What Is The Eden Project?

AppleEcho Eden has teamed up with community partners San Diego Loves Green, Live Fit Films, Regenerative Homes and The Heartland Coalition to spearhead a community garden movement.

We are launching our first phase of The Eden Project, a Food Forest, an artistically design showcase to provide wholesome nutritious food for the San Diego community. We are modeling this on a food forest created by the City of Seattle on seven acres.

Please read our press release for more details and to learn how you can participate.

Here is the full description of the entire Eden Project of San Diego:

The Eden Project is an initiative to support local communities in creating community gardens. All Eden Gardens will sustainably produce safe natural food and ensure a reliable local supply, as well as produce community benefits such as job development.

First of all, each Eden Garden is set up as a democratic workers cooperative. This model is defined by democratic self-regulation, equal access to work membership, and community focus:

Free and voluntary membership in each Eden Garden cooperative encourages people in that neighborhood to join and contribute their personal work and economic resources to growing organic produce and the success of their community food network enterprise.
Members do the work of establishing, tending and operating their Eden Garden; as a general practice, most workers in each Eden Garden are members, and vice versa.
The relationship of worker-members with their Eden Garden cooperative is different from conventional wage-based labor or individual work.
Internal regulation of each Eden Garden cooperative’s management and work processes is through democratic agreement and formal acceptance by the worker-members.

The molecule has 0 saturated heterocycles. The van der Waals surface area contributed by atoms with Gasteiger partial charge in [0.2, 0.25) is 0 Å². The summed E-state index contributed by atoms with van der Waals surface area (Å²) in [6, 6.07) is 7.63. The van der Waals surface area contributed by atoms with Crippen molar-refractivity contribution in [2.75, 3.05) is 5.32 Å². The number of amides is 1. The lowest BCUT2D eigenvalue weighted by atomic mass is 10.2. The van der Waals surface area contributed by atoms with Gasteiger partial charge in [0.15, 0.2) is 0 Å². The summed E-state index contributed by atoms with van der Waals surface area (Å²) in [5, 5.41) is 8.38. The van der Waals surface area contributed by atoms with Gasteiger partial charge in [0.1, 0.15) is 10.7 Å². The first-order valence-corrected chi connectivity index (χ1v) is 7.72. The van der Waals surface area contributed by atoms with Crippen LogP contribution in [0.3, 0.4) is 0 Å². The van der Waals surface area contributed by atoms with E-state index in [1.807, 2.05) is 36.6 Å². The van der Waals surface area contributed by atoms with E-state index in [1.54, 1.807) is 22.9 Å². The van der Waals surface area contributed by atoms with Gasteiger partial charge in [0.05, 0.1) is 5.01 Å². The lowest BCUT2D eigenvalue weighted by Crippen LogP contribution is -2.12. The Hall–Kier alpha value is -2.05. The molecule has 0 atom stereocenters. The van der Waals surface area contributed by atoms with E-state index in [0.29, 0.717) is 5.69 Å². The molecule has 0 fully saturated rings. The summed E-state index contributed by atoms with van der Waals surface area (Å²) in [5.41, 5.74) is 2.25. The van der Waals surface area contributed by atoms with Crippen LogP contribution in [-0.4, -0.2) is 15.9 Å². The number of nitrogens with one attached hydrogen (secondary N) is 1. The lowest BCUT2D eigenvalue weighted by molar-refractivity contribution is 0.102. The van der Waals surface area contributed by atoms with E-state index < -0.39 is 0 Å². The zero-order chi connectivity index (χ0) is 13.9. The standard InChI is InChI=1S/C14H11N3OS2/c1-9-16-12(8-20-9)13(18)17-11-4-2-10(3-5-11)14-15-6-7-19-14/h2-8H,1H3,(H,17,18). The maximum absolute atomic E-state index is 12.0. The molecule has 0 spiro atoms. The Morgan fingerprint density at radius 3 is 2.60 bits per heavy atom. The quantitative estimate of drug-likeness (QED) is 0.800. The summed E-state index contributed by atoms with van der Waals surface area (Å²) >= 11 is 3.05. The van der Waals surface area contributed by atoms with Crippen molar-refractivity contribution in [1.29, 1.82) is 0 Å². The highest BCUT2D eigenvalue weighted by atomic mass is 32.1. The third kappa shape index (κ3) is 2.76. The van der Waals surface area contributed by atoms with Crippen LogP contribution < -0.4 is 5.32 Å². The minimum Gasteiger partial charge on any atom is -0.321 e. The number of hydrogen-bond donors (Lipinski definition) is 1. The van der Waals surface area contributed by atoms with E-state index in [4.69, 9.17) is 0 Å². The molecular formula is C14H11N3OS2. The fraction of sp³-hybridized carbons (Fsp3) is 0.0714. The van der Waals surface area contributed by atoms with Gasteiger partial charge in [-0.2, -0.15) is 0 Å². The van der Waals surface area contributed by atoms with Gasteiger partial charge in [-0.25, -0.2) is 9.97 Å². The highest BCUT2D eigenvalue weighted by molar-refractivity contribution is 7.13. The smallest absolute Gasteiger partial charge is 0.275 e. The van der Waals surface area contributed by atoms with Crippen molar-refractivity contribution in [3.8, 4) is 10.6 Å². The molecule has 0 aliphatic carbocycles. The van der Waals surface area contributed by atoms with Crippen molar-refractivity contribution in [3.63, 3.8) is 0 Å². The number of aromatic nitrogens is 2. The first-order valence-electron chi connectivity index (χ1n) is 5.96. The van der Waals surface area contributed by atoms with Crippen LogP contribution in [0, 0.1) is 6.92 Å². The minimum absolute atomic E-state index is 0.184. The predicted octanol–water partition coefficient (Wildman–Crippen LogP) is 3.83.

Each Eden Garden cooperative has autonomous and independent status before the State and third parties, in their labor relations and management, and in their usage and management of their means of production.
Objectives of each Eden Garden cooperative are to create and maintain local green jobs, share and improve members’ work skills as well as quality of life, dignify human work, allow workers democratic self-management, generate wealth through food cost savings and distribution, and promote community-based health and sustainability networks.

A key mission of every Eden Garden is to enable community-based access and control of fresh, organic, healthy food, the cornerstone of life. Proliferation of GMO foods, and global warming increasing droughts and water shortages, make it imperative that our communities have robust local networks of natural food production, so neighborhoods can be interdependently sustainable while minimizing toxins, carbon emissions from long-distance transport of food, and water use.

Community gardens have been shown to be a natural driver of increasing economic development within a neighborhood. Each creates a hub of beauty and activity that brings neighbors together. This attractive connection has domino effects, spreading a sense of pride and real improvements. Local businesses begin to spring up around them and properties start transforming in response to a thriving community base. Community engagement has lasting personal and tangible benefits.